LAS VEGAS – Every year, multiple players are declared steals – in the draft or free agency – all because of summer league. And if a team wins the “championship” in this two-week tournament with 23 NBA teams, the accomplishment is grossly overrated, too.
The most important thing is being able to tell whether or not a player has a shot at the next level and that’s no indicative by the boxscore. Though NBA teams are on these jerseys, most aren’t NBA players. These are makeshift units full of players, most of whom aren’t getting paid, trying to get noticed to get a training camp invite.
Remember Glen Rice’s MVP award from summer league two years ago while with the Wizards? Where is he now? Still in the D-League after being cut.
The Wizards open Saturday vs. the Utah Jazz, and unlike recent years they'll have more than one or two players worth paying attention to for tipoff (CSN, 6:30 p.m. ET).
Kelly Oubre: The second-year forward is secure so what he’s hoping to show coach Scott Brooks, who’ll be watching from the stands while assistant Sidney Lowe runs the team, is whether or not he’s deserves a closer look to be either the starter at small forward or at least the primary backup for Otto Porter. Last year, Oubre displayed a better three-point stroke than expected in the regular season though he didn’t shoot from distance very well at summer league. He clearly was the best athlete on the floor in every summer league game, and if Oubre can settle down and get in a rhythm early he could be poised for a breakout.
Aaron White: He played in Germany in 2015 when he was a second-round pick and he has one job which is being a stretch four. If he lights it up, the Wizards have a decision to make on whether or not that can translate against bigger, stronger and faster players at the next level. If not, they’d probably have him stashed overseas for another year or could make another move involving White.
Jarell Eddie: By Tuesday, the 6-7 shooter will either be fully guaranteed at less than $1 million for 2016-17 or he’ll be a free agent. That’s because the Wizards have to make up their mind on whether to waive his non-guaranteed deal by the July 15 deadline.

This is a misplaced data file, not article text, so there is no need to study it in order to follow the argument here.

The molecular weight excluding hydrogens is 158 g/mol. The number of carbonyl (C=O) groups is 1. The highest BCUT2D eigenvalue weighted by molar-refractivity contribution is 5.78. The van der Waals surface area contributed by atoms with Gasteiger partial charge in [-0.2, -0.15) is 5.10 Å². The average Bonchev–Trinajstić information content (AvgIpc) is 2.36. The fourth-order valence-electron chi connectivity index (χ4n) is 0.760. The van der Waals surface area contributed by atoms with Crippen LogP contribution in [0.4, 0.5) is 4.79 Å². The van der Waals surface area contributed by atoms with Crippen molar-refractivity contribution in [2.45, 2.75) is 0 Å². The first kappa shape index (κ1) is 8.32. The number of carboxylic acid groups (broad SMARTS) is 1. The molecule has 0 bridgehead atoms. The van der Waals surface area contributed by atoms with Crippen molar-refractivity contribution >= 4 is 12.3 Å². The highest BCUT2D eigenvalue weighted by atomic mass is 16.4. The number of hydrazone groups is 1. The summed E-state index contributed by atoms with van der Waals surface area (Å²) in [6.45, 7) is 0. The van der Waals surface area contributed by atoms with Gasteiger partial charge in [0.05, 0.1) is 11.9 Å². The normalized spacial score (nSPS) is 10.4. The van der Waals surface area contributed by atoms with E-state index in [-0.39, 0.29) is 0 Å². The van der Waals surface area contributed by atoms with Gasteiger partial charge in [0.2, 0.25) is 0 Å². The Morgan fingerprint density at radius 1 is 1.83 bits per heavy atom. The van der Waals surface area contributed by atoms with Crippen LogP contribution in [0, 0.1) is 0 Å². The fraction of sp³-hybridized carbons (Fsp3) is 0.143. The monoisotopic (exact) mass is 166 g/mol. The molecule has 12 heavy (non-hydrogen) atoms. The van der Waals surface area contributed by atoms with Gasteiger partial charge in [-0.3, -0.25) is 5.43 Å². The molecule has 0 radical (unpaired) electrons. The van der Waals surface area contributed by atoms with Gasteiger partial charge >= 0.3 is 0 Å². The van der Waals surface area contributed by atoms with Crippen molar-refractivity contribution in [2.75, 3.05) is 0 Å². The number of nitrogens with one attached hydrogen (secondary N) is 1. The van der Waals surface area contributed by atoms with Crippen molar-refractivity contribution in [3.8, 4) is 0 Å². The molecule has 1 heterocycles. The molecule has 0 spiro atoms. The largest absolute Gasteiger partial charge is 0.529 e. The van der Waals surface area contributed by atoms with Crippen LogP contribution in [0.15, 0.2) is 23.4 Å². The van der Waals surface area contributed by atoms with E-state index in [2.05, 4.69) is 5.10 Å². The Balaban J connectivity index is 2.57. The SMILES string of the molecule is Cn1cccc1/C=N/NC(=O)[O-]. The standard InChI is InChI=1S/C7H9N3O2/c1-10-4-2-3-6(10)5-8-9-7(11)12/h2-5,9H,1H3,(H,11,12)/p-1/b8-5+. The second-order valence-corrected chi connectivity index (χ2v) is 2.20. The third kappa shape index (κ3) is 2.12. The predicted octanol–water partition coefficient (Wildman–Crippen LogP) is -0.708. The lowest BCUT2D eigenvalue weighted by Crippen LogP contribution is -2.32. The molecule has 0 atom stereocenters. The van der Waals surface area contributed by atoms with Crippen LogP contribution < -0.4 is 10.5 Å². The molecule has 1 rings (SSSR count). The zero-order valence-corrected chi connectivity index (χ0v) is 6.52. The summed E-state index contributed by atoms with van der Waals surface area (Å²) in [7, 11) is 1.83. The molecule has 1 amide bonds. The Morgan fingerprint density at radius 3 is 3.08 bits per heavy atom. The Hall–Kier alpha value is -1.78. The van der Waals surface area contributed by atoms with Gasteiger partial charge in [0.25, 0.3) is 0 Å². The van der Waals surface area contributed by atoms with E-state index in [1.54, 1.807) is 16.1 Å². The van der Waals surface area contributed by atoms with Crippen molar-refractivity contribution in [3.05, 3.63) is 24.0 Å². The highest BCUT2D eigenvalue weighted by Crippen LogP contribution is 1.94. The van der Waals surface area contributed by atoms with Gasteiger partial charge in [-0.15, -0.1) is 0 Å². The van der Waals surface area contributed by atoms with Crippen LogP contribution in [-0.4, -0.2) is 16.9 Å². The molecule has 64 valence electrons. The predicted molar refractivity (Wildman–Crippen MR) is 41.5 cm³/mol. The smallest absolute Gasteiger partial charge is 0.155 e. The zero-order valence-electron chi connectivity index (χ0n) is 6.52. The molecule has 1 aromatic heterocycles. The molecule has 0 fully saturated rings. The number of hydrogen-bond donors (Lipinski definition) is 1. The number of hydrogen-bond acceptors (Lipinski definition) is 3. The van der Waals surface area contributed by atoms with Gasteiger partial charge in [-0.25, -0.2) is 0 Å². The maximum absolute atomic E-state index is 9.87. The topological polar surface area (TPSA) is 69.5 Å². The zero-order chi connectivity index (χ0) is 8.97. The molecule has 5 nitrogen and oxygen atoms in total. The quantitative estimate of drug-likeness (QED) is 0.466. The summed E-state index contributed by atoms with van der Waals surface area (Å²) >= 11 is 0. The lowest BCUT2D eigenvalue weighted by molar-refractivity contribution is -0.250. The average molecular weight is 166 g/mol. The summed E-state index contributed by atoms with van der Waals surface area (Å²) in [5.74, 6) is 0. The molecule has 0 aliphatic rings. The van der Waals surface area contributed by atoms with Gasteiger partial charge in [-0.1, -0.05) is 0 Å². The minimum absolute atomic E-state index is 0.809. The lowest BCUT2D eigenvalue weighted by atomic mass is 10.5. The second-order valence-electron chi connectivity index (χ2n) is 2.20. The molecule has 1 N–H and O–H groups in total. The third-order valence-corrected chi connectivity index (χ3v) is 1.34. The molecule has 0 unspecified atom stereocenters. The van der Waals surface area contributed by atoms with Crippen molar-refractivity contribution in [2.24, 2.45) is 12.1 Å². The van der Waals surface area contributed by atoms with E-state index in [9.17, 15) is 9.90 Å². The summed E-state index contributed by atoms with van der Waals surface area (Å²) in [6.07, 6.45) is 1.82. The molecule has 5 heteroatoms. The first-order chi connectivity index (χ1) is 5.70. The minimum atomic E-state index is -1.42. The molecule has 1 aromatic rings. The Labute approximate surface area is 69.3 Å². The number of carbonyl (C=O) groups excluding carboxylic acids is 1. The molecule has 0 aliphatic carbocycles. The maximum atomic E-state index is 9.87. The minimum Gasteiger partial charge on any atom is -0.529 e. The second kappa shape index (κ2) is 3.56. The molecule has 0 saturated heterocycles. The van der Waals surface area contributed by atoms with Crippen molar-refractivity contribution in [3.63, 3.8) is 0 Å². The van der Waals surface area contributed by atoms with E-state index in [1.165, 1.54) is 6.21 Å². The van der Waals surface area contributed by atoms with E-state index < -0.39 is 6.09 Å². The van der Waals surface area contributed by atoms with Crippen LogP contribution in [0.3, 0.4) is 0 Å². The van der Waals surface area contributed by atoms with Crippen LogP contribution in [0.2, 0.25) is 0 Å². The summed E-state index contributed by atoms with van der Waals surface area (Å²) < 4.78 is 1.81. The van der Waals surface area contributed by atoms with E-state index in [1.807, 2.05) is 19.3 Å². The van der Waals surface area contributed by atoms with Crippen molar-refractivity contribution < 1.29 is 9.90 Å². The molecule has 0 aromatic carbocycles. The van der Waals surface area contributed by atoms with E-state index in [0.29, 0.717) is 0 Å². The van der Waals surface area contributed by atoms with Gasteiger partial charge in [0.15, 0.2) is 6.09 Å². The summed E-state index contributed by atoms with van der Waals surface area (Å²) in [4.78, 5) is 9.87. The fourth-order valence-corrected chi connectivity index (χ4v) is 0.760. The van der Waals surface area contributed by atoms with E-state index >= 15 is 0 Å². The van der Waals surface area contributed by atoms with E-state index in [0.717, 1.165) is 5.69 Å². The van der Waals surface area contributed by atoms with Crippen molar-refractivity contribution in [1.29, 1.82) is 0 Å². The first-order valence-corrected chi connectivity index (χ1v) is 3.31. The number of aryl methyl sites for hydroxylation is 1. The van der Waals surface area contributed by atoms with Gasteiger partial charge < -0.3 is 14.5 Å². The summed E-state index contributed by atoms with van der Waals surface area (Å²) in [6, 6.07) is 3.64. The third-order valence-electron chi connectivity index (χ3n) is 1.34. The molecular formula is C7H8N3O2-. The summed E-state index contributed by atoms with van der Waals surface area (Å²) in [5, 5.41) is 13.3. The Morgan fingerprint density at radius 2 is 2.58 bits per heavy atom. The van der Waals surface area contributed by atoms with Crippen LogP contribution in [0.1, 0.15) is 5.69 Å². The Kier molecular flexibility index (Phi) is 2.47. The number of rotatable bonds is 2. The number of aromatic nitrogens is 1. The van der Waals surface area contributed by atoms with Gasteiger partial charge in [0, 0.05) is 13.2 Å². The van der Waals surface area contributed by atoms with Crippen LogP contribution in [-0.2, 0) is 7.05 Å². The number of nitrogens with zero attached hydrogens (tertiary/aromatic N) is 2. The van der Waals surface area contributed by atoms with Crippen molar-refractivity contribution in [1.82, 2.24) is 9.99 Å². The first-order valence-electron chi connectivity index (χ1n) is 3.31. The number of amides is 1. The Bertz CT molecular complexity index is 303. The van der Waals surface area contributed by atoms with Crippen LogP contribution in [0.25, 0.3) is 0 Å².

Sheldon McClellan: The guard is a partial guarantee but that doesn’t mean he has a roster spot. He’s long at 6-6 and is determined to make his mark as a defender and not as a scorer. Of course, if he can show potential to do both, his chances increase to stick. McClellan has gone the similar route of Dez Wells a year ago, opting to bypass being drafted and stashed overseas for a year. He thinks he’s ready now.
Daniel Ochefu: Disregard the three-year deal he signed with the Wizards. The only number that matters is the $50,000 guarantee. The rest of the contract is a dangling carrot. It isn’t valid unless he makes good at summer league and then training camp. The Wizards are heavy on bigs so it’s difficult to see how he’d fit but if he blows everyone away there’s a lot of time between now and the regular season to figure out what to do with the 6-11 center. The small guarantee assures that he’ll be around for training camp and not accepting offers from other teams to train for them. If he gets waived, he walks away with a nice sum in his pocket unlike most rookie free agents.
Jaleel Roberts, who the Wizards paid to attend Tim Grgurich’s private camp in Vegas last year and then went to Australia to play, didn't make the trip and is looking to find a new home.
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